Vernal Alfalfa

Vernal Alfalfa is a northern, very winter-hardy alfalfa with limited disease resistancies.

Vernal alfalfa is very economical choice for short rotations or as a Nitrogen producing plowdown.

Vernal alfalfa is untreated & pre-inoculated with OMRI approved INTX Pre-Vail inoculation.

Inoculation is a rhizobium bacteria that should be applied to all legumes. Rhizobium bacteria promotes nitrogen fixation.

Use a soil test measure as a guide to check your pH and nutrient status several months before seeding. Apply lime and fertilizer as needed. Your pH levels should be 6.5-7.0.

An ideal soil bed is moist, fertile and firm. Alfalfa prefers crumbly silt loam to sandy loam textures but alfalfa will grow well on most deep, well-drained soils with adequate internal and surface drainage. Alfalfa will die if the soil is saturated for an extended period.

Plowing will result in a clean, firm seedbed, but you have to plant when the soil is not too dry or too wet. Plowing may bring rocks to the surface and the field would be more subject to soil erosion.

Discing or harrowing requires less time than plowing/tilling, but may not rid the seedbed of weed seeds, diseased plant parts or herbicide residues.

No-till seeding can be completed on a wider range of soil conditions and rocks are left below the surface and the field is far less susceptible to soil erosion. You also save time, fuel and power requirements

Plant alfalfa 1/4"to 1/2" deep on medium to heavy textured soils and plant at least 1/2" on sandy soils either in the spring or late summer-early fall.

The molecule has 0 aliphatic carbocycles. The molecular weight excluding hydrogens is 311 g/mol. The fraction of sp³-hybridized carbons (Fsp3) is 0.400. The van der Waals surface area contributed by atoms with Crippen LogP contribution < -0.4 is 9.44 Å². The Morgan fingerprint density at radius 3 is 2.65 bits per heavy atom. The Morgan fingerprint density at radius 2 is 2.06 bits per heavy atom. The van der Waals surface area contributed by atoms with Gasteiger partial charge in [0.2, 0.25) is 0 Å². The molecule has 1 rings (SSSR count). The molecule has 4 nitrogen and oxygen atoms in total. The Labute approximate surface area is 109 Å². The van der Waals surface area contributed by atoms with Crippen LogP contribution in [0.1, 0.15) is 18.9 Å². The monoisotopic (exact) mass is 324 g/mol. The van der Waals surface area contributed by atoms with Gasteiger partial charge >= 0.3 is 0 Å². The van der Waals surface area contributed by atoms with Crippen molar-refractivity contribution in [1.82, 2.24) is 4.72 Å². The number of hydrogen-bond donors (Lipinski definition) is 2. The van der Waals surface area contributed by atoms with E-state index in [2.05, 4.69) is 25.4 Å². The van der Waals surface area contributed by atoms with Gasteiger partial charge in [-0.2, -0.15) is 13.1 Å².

For maximum yields, it is important to have 20-30 plants per square foot during the seedling year for protection against weed competition. Do not harvest alfalfa seeded in late summer until the following spring. Allow new seedlings to start to bloom before the first harvest. Cut alfalfa three-four times a year when stand is 25% flowered.


1. If plants appeared to have died, wait 3-5 days after frost and re-examine plants.

2. At least one set of leaves must have escaped frost damage for the plant to survive. If there are at least 20 plants per square foot, the stand will survive in good shape. If there are 15 or less plants, topseeding alfalfa (if stand was planted the fall prior) is recommended. (if stand is 1+ years old, rotate in another crop to avoid alfalfa autotoxicity.)

3. If less than 30% of stem tops show wilting/browning, do nothing, enough stems remain to provide good growth, first cutting may have yield reduction, but should recover well by the second cutting.

4. If most of the stem tops are damaged and less than 10" tall-do nothing. There will no advantage at this height to mowing. If stand is 12" or taller, mow existing top growth. The growing points may have been killed, but the plant will form new buds at the lower points. The first cutting will be delayed and there will be some yield loss, but recovery should occur.

5. If all stems on a plant are frozen back to the ground, the plant is dead.

Product Type: Alfalfa

Producer: (None)

Inoculated: Yes

Treated: No

Printable Version

50lb. bag $170.00

Planting Rates
Stand alone15-20
In mix6-15
Rates are lbs. per acre

Aphanomyces Root RotS
Bacterial WiltR
Fusarium WiltMR
Northern Root Knot NematodeMR
Phyophthora Root RotS
Verticillium WiltS
HR = High Resistance
R = Resistance
MR = Moderate Resistance
LR = Low Resistance
S = Susceptible

Disease Resistance14.0
Fall Dormancy2.0
Winter Survival Index2.2
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